Saturday was Play Music on the Porch Day. Not just in LA, but in 650 cities worldwide. You haven’t heard of Play Music on the Porch Day? I had not either, but I found myself in the Highland Park neighborhood of Los Angeles, the birthplace of “PORCH” talking with the founder and listening to some damn good music by one of my favorite local bands. It all started with a text that changed my plans from a major downtown music venue to the Highland Park Senior Citizens Center.
I was scheduled to go to the free concert by the Latin Grammy-Winning Mariachi band from New York, Flor de Toloche, at Levitt Pavilion. The Levitt, a large outdoor amphitheater in MacArthur Park, puts on a free summer concert series and I usually try to get there. I was especially keen on this concert because I had met the women in the band just before their Grammy win (see the interview here on my YouTube Channel) and kept touch, so I wanted to say hi after the concert. But then I got a text from Fernanda Ulibarri, founder of The Mexican Standoff band, telling me about the Play Music On the Porch Day and that they were playing and could I come and shoot some video for them. When friends call, the answer is almost always yes, even if the venue is a senior citizens center.
I am really glad I decided to go. “PORCH” 2018 was actually a good-sized community event in the park next to the Center, complete with stage, lights, projections and a solid sound system. It was sponsored by LA City Council Member José Huizar and featured booths by local businesses, artists, and non-profits including a blacksmith from AdamsForge.org giving demonstrations. And of course there was food, both at the celebration and at taco trucks and food stands across the street (no alcohol – family event). The heart of the event was a continual Facebook Live broadcast to 650 cities around the world and our watching a performance from Zimbabwe.
The talent lineup was local and first class. It was headlined by The Mexican Standoff, a Latino-fusion, sometimes ironic, always fun band fronted by three outstanding women: Latin Grammy- winning guitarist and singer, Alih Jey; Best Jazz and Best Latin Singer Award- winning singer/songwriter Nancy Sanchez (who also leads a mariachi band);, and founder Fernanda Ulibarri, producer and singer/songwriter who toured with pop star Julieta Vanega before founding her own bands.
Warming up a diverse crowd that was relaxing in the while plastic chairs – except for the children who were doing anything but relaxing – was the British invasion, power pop quartet The Ultra 4. They were followed by the post-retro rock and roll band The Andersons who belted out solid rock songs with a with a touch of green-eyed soul. The Anderson’s defied the casual feel of the day by dressing in their trademark snazzy suits and ties on the guys and little back dresses with high heels on the women. Between the sets, a young guitarist and singer Mario Alcaraz entertained us and the thousands of people around the world viewing us on Facebook Live.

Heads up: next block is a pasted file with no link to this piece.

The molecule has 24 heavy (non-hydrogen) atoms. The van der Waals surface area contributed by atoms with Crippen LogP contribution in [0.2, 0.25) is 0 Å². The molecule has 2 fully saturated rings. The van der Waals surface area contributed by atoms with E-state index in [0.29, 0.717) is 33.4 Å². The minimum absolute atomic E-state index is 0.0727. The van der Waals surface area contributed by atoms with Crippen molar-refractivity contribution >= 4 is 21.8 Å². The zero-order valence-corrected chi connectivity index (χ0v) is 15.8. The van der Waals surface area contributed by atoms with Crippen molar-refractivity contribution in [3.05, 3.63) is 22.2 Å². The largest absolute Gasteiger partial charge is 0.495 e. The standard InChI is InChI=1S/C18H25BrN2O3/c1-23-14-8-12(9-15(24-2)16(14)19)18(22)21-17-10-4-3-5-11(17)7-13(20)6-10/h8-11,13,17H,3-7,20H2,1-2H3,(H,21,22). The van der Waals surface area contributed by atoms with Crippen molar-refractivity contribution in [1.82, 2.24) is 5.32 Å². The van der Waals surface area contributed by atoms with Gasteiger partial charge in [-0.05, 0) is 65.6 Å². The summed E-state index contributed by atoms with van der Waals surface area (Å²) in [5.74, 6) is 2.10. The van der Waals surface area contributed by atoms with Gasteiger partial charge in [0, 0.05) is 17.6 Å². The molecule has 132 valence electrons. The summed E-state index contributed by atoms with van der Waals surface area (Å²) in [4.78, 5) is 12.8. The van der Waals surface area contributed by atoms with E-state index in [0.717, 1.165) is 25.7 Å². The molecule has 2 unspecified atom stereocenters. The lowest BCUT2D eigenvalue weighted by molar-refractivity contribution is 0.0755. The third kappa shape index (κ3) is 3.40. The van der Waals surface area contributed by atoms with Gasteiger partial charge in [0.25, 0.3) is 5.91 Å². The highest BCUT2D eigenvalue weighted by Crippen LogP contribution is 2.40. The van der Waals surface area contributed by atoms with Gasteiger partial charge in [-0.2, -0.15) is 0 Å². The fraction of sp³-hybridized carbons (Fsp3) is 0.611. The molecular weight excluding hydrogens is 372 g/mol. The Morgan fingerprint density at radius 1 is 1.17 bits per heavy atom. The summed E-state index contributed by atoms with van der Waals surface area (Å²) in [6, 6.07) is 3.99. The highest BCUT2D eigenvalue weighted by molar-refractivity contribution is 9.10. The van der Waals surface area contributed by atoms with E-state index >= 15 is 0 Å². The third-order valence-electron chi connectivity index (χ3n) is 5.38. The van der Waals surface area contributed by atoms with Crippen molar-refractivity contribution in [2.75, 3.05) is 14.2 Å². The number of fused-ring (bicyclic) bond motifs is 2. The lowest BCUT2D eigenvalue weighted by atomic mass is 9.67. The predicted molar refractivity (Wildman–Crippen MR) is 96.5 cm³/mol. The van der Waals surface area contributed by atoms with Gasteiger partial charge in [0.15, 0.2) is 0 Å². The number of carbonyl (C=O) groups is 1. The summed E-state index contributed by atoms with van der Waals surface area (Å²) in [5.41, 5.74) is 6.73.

And we watched people from around the world too. Hundreds of cities in the US hosted “Porch” concerts from Anchorage to LA , from San Francisco to Charlotte, from Corpus Christie to Bangor, plus hundreds more in Europe, Asia, Latin America and Africa. Each city played its version of “Porch” and fans anywhere could find performances anywhere using Facebook Live. The Highland Park stage was backed by a large movie screen which was used to project a live set from a band in Zimbabwe.
The Mexican Standoff wrapped up their set and the projector linked to Zimbabwe, where the smiling and laughing band MarchForthKenya greeted us. We all waved back and forth across the miles and introduced Play Music on the Porch Day founder Brian Mallman and local activist Monica Alcaraz, who was running the projector on our end. The African band introduced itself and launched in African pop-rock songs to cheers from both sides of the screen. They played a medley of songs, joked with us a little and the they were gone. It was 5:50 am in Zimbabwe so perhaps they decided to go back to bed – I would have. After the Zimbabwe set Mallman and Alcaraz officially closed the proceedings and distributed posters for next year’s Play Music on the Porch Day in Highland Park.
Mallman is actually a visual artist, not a musician. “I hack around on the guitar a little and was in bands in my 20’s and secretly always wanted to be a musician” he said, adding “when I was growing up there was always music around”. The idea for playing music outside also came from his childhood which had outside music and big parties. So it was a natural thing for him to start. broadcasting it globally when an interviewer with Tone Mob magazine suggested it using 2015. Mallman stated out with a handful of people and spread “Porch” to 650 cities using online tools. The heart of “Porch” is local community, sometimes only one band that gets together and plays for the world to enjoy, and sometimes a whole lineup, like I saw. “Porch’s” ground zero is Highland Park, where it all started. It moves around the neighborhood and his year was in a park next to the Senior Citizens Center.
“Porch” is a break from dark clubs, giant festivals and thousands of fans at amphitheaters, although I love those too. But for a change, I got to kick back, talk with Mallman about his idea, meet Alcaraz and her neighbors, watch a blacksmith at work while munching on hot dogs and tacos, plus enjoy one of my favorite bands. I don’t know where in Highland Park it will be next year, but I will be there. Check it out…if there is not a “Porch” in your city, start one.